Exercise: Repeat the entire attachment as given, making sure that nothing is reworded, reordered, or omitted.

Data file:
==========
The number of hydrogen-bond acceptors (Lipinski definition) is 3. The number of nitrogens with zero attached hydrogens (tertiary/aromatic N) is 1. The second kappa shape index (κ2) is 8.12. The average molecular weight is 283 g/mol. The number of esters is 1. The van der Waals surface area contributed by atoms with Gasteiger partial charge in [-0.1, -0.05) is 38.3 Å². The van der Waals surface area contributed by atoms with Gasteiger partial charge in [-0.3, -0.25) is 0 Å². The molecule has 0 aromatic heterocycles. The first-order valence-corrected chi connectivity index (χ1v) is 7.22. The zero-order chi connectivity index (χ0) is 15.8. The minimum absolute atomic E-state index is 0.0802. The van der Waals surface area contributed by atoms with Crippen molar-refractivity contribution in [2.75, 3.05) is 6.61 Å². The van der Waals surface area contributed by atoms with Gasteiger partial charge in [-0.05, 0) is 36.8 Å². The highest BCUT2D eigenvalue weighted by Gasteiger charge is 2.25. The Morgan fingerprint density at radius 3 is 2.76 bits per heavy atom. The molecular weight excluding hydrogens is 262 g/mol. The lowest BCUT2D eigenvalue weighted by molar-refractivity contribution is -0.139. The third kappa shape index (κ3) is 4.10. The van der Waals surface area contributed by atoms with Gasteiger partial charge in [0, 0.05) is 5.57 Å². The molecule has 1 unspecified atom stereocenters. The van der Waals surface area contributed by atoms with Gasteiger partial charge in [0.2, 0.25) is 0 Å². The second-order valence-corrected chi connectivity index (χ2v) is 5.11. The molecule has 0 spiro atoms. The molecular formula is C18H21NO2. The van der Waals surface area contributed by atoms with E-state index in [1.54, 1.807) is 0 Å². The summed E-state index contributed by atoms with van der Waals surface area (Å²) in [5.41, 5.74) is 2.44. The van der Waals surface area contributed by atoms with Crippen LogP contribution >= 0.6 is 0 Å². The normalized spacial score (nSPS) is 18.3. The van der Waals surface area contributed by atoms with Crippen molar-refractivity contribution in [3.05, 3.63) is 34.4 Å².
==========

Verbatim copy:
The number of hydrogen-bond acceptors (Lipinski definition) is 3. The number of nitrogens with zero attached hydrogens (tertiary/aromatic N) is 1. The second kappa shape index (κ2) is 8.12. The average molecular weight is 283 g/mol. The number of esters is 1. The van der Waals surface area contributed by atoms with Gasteiger partial charge in [-0.1, -0.05) is 38.3 Å². The van der Waals surface area contributed by atoms with Gasteiger partial charge in [-0.3, -0.25) is 0 Å². The molecule has 0 aromatic heterocycles. The first-order valence-corrected chi connectivity index (χ1v) is 7.22. The zero-order chi connectivity index (χ0) is 15.8. The minimum absolute atomic E-state index is 0.0802. The van der Waals surface area contributed by atoms with Crippen molar-refractivity contribution in [2.75, 3.05) is 6.61 Å². The van der Waals surface area contributed by atoms with Gasteiger partial charge in [-0.05, 0) is 36.8 Å². The highest BCUT2D eigenvalue weighted by Gasteiger charge is 2.25. The Morgan fingerprint density at radius 3 is 2.76 bits per heavy atom. The molecular weight excluding hydrogens is 262 g/mol. The lowest BCUT2D eigenvalue weighted by molar-refractivity contribution is -0.139. The third kappa shape index (κ3) is 4.10. The van der Waals surface area contributed by atoms with Gasteiger partial charge in [0, 0.05) is 5.57 Å². The molecule has 1 unspecified atom stereocenters. The van der Waals surface area contributed by atoms with Gasteiger partial charge in [0.2, 0.25) is 0 Å². The second-order valence-corrected chi connectivity index (χ2v) is 5.11. The molecule has 0 spiro atoms. The molecular formula is C18H21NO2. The van der Waals surface area contributed by atoms with E-state index in [1.54, 1.807) is 0 Å². The summed E-state index contributed by atoms with van der Waals surface area (Å²) in [5.41, 5.74) is 2.44. The van der Waals surface area contributed by atoms with Crippen LogP contribution >= 0.6 is 0 Å². The normalized spacial score (nSPS) is 18.3. The van der Waals surface area contributed by atoms with Crippen molar-refractivity contribution in [3.05, 3.63) is 34.4 Å².